Landlords in Scotland have been hit with a stamp duty rise as the government strives to raise additional revenue.
It announced legislation in the Budget statement to increase the rate of the Additional Dwelling Supplement from 4% to 6% for second home buyers and buy-to-let landlords, which also aims to protect opportunities for first-time buyers.
The Scottish Fiscal Commission forecasts that the changes '� which take place immediately - will raise an extra �34 million in revenue in 2023-24.
The Scottish government blames Westminster for forcing it to make the decision. Deputy First Minister John Swinney told the Parliament: 'The calamitous choices made by successive UK governments have made our economy weaker and put the public finances under tremendous strain.
'Increasing the tax due on the purchase of additional dwellings such as second homes maintains our commitment to protect housing opportunities for first-time buyers in Scotland, while also raising vital extra revenue.'�
Propertymark points to an already plummeting desire for landlords to remain in the sector, with 68% of letting agent members in Scotland reporting an increase in notices to sell due to ongoing legislative changes.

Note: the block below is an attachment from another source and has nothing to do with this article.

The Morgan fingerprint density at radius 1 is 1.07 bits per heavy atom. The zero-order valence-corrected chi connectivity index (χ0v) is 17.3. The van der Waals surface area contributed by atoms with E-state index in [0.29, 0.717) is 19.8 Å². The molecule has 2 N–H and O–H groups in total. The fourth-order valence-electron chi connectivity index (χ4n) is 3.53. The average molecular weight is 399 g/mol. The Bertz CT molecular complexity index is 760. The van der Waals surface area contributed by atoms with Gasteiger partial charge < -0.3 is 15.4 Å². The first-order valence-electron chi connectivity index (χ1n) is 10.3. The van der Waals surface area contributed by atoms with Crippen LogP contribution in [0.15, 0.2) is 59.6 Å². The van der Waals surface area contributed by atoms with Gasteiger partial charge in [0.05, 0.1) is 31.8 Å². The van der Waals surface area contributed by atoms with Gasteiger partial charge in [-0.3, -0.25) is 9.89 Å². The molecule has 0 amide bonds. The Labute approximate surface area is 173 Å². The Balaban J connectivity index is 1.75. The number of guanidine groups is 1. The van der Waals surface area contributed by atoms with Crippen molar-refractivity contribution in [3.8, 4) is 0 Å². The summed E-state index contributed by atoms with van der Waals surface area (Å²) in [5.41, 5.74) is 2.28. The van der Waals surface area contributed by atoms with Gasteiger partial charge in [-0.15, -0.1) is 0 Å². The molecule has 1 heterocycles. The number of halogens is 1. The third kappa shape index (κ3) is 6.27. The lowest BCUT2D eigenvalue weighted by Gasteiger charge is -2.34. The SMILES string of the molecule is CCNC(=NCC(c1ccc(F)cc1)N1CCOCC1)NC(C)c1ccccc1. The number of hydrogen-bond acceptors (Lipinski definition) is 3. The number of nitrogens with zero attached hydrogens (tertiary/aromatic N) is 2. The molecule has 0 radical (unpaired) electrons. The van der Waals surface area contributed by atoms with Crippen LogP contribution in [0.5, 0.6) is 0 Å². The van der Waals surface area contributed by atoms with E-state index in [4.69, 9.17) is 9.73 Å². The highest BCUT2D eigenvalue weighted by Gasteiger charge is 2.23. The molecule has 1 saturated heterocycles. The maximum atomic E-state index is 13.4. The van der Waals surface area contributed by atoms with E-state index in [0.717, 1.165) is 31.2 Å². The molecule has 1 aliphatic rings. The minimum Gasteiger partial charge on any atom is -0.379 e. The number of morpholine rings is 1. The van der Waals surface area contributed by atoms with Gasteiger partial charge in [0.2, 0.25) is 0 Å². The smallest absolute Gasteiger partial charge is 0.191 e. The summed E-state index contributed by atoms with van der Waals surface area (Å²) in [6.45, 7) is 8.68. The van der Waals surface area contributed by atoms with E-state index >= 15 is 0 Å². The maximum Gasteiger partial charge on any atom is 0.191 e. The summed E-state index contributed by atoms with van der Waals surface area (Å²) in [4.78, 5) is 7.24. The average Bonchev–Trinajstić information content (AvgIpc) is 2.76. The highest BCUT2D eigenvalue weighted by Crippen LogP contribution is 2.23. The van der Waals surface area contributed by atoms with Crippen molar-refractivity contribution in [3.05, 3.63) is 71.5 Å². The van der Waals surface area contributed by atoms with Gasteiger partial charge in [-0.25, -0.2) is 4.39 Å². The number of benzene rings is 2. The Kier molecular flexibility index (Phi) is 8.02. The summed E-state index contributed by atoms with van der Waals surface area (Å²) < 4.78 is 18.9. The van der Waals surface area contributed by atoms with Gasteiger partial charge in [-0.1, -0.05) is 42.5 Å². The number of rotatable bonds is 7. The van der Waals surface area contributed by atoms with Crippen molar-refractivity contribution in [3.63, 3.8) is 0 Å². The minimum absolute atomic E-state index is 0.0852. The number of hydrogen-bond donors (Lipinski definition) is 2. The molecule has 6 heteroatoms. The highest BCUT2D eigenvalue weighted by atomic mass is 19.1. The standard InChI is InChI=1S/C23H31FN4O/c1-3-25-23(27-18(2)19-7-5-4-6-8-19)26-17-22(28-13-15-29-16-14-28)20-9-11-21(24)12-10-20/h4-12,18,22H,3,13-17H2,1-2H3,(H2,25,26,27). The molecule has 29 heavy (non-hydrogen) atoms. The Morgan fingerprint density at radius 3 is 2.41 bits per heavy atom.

Timothy Douglas, its head of policy and campaigns, says: 'It's disappointing to see the blatant disregard for the importance of incentivising investment in the private rented sector by raising the Additional Dwelling Supplement from 4% to 6% for additional homes.
"The private rented sector is a key solution to resolve the housing crisis but if the Scottish Government continue with policies that disincentive landlords this will only make the situation worse.'�
Scottish landlords have already been hit with emergency legislation, banning evictions and rent rises until at least next April.